In brief - A decision by the English Court of Appeal recently decided that the time limitation provision in Article 3 rule 6 of the Hague Visby Rules still applied when there had been a wrongful delivery of the cargo by the carrier long after the discharge of the cargo had taken place. Surprisingly, no English Court had been asked previously to express an opinion on this issue. 

This decision, in Fimbank PLC and KCH Shipping Co Ltd (Giant Ace) on 24 May 2023 has confirmed, as previously decided by way of preliminary issues, by the Arbitrators and Sir William Blair, the Judge at first instance, that the claim was time barred, under the one year time limit of the Hague-Visby Rules. 

The facts

The proceedings were brought by the bills of lading holder against the demise charterer and contractual carrier under the bills of lading. The bills of lading, on the Congenbill (1994) form, incorporated the voyage charter party which contained Clause 13.10 which provided that:

"This Charterparty shall have effect subject to the Hague Visby Rules, which shall apply to any bill of lading issued under this Charterparty…"

Clause 2 (c) of the bills of lading excluded the carrier's liability for loss or damage prior to loading and after discharge of the cargo from the vessel.

The claimant bank, which was the appellant in the proceedings was the holder of 13 Bills of Lading issued in March 2018 in relation to a cargo of approximately 85,510 metric tonnes of steam (non-coking) coal shipped on the "Giant Ace" in Indonesia and discharged in India between 1 and 18 April 2018. 

The cargo had been sold by Trafigura Maritime Logistics Pte Limited, the Voyage Charterer, to Farlin Energy & Commodities who had on sold to various sub-buyers. Farlin's purchase had been financed by the Fimbank who took security by way of a pledge of the bills of lading and had become the holders of those bills with rights pursuant to the Carriage of Goods by Sea Act 1992

The cargo was delivered without production of the bills of lading and after discharge, with the claimant arguing that the cargo was misdelivered by the carrier. The allegation concerning wrongful delivery was yet to be proved when the preliminary issue as to the applicability of the time bar in circumstances of wrongful delivery having taken place after the discharge of the cargo was determined. 

The first and only valid Notice of Arbitration had been given on 24 April 2020 which was more than a year after the dates when the goods were being delivered.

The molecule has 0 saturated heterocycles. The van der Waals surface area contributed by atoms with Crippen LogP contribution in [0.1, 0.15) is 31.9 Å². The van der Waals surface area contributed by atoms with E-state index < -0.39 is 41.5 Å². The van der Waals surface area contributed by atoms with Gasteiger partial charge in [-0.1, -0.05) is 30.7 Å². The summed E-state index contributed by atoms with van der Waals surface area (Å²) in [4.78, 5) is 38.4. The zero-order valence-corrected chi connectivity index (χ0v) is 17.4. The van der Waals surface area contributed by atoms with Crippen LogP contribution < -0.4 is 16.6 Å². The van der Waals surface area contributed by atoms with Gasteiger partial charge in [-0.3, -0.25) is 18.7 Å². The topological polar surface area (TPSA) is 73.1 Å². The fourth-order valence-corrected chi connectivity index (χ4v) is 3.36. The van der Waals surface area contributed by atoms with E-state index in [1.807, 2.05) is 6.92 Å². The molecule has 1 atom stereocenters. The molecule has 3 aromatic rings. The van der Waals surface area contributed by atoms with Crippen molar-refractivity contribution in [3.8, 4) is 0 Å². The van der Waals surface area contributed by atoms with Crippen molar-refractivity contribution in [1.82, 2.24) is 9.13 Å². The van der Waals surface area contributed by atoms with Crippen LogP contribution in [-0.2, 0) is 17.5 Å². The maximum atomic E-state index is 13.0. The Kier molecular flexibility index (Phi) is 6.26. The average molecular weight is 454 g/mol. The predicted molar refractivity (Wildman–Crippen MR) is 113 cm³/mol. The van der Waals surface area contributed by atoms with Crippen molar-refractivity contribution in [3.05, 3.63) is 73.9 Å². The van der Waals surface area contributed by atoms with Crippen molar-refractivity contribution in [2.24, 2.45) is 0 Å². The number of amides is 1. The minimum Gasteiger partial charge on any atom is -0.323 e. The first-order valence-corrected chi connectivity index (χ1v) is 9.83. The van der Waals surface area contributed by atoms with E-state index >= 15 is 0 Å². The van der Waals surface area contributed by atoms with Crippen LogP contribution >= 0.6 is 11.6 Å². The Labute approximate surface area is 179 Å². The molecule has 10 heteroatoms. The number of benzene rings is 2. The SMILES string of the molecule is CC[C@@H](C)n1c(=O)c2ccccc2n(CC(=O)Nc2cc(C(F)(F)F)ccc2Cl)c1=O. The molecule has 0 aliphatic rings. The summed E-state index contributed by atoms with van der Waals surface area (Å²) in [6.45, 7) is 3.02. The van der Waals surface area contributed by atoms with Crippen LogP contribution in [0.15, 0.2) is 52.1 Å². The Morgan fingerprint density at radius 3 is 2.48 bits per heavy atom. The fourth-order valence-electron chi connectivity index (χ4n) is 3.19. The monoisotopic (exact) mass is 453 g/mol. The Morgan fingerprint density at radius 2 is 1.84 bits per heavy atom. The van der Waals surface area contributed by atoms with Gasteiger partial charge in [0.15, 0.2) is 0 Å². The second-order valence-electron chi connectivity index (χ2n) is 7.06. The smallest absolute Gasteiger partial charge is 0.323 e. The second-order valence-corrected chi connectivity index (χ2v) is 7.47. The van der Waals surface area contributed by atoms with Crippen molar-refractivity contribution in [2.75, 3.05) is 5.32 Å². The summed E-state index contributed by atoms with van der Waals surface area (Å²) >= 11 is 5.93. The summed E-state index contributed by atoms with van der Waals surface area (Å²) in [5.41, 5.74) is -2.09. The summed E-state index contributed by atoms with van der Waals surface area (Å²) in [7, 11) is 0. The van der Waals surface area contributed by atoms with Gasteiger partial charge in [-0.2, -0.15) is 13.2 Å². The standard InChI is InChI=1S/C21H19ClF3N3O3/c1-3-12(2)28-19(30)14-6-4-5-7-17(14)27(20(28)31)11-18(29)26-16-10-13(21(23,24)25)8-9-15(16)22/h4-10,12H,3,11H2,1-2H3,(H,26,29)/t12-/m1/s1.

The principal issue

The issue, therefore, in the proceedings which, had never previously come before the English courts was whether Article 3 rule 6 of the Hague Visby Rules applied to a claim for misdelivery occurring after discharge of the cargo had been completed.

Under the Hague Rules the one year time bar was expressed to apply in the following circumstances:

"In any event the carrier and the ship shall be discharged from all liability in respect of loss or damage unless suit is brought within one year after delivery of the goods or the date when the goods should have been delivered."

Under the amendments made by the Hague Visby Rules, which were applicable in this case, the time bar was expressed as follows:

"Subject to paragraph 6 bis, the carrier and the ship shall in any event be discharged from all liability whatsoever in respect of the goods, unless suit is brought within one year of their delivery or of the date when they should have been delivered…

The Court of Appeal cited the decision of Mr David Foxton QC in Deep Sea Maritime Ltd v Monjasa A/S "The Alhani" [2018] EWHC 1495 (Comm) in which it was held that the words "in any event" and "all liability" of Article 3 rule 6 of the Hague Rules were wide enough to encompass liability for misdelivery and that the object of finality which the rule was intended to achieve would be seriously undermined if it did not apply to misdelivery claims. That however, was a case in which discharge and delivery took place simultaneously so the issue in this case was not determined. The Court of Appeal noted that Mr Foxton QC was careful to leave that issue open.